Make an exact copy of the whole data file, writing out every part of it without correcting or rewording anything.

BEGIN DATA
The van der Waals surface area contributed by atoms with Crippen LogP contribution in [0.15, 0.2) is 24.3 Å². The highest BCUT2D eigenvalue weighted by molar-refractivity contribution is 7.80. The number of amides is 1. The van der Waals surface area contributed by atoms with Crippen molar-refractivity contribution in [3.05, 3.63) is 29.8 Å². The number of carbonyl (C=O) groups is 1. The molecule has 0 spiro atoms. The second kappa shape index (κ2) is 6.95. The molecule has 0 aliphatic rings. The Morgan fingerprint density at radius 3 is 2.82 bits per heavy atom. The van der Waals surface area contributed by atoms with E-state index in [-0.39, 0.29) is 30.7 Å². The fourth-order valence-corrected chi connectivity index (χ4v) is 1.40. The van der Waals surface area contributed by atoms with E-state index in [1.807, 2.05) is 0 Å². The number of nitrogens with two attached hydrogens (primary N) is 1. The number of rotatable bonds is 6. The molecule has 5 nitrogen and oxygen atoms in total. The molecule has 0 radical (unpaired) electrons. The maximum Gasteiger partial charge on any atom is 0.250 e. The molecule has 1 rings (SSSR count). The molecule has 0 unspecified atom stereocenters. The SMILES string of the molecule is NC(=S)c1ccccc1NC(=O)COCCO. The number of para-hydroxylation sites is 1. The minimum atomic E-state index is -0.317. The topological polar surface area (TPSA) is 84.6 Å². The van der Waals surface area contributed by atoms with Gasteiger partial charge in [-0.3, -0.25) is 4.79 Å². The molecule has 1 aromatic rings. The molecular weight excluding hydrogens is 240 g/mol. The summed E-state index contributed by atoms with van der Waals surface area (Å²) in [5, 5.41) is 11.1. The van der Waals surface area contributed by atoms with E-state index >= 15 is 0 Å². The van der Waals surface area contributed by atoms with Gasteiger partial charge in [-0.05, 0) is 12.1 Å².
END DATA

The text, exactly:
The van der Waals surface area contributed by atoms with Crippen LogP contribution in [0.15, 0.2) is 24.3 Å². The highest BCUT2D eigenvalue weighted by molar-refractivity contribution is 7.80. The number of amides is 1. The van der Waals surface area contributed by atoms with Crippen molar-refractivity contribution in [3.05, 3.63) is 29.8 Å². The number of carbonyl (C=O) groups is 1. The molecule has 0 spiro atoms. The second kappa shape index (κ2) is 6.95. The molecule has 0 aliphatic rings. The Morgan fingerprint density at radius 3 is 2.82 bits per heavy atom. The van der Waals surface area contributed by atoms with E-state index in [-0.39, 0.29) is 30.7 Å². The fourth-order valence-corrected chi connectivity index (χ4v) is 1.40. The van der Waals surface area contributed by atoms with E-state index in [1.807, 2.05) is 0 Å². The number of nitrogens with two attached hydrogens (primary N) is 1. The number of rotatable bonds is 6. The molecule has 5 nitrogen and oxygen atoms in total. The molecule has 0 radical (unpaired) electrons. The maximum Gasteiger partial charge on any atom is 0.250 e. The molecule has 1 rings (SSSR count). The molecule has 0 unspecified atom stereocenters. The SMILES string of the molecule is NC(=S)c1ccccc1NC(=O)COCCO. The number of para-hydroxylation sites is 1. The minimum atomic E-state index is -0.317. The topological polar surface area (TPSA) is 84.6 Å². The van der Waals surface area contributed by atoms with Gasteiger partial charge in [-0.3, -0.25) is 4.79 Å². The molecule has 1 aromatic rings. The molecular weight excluding hydrogens is 240 g/mol. The summed E-state index contributed by atoms with van der Waals surface area (Å²) in [5, 5.41) is 11.1. The van der Waals surface area contributed by atoms with E-state index >= 15 is 0 Å². The van der Waals surface area contributed by atoms with Gasteiger partial charge in [-0.05, 0) is 12.1 Å².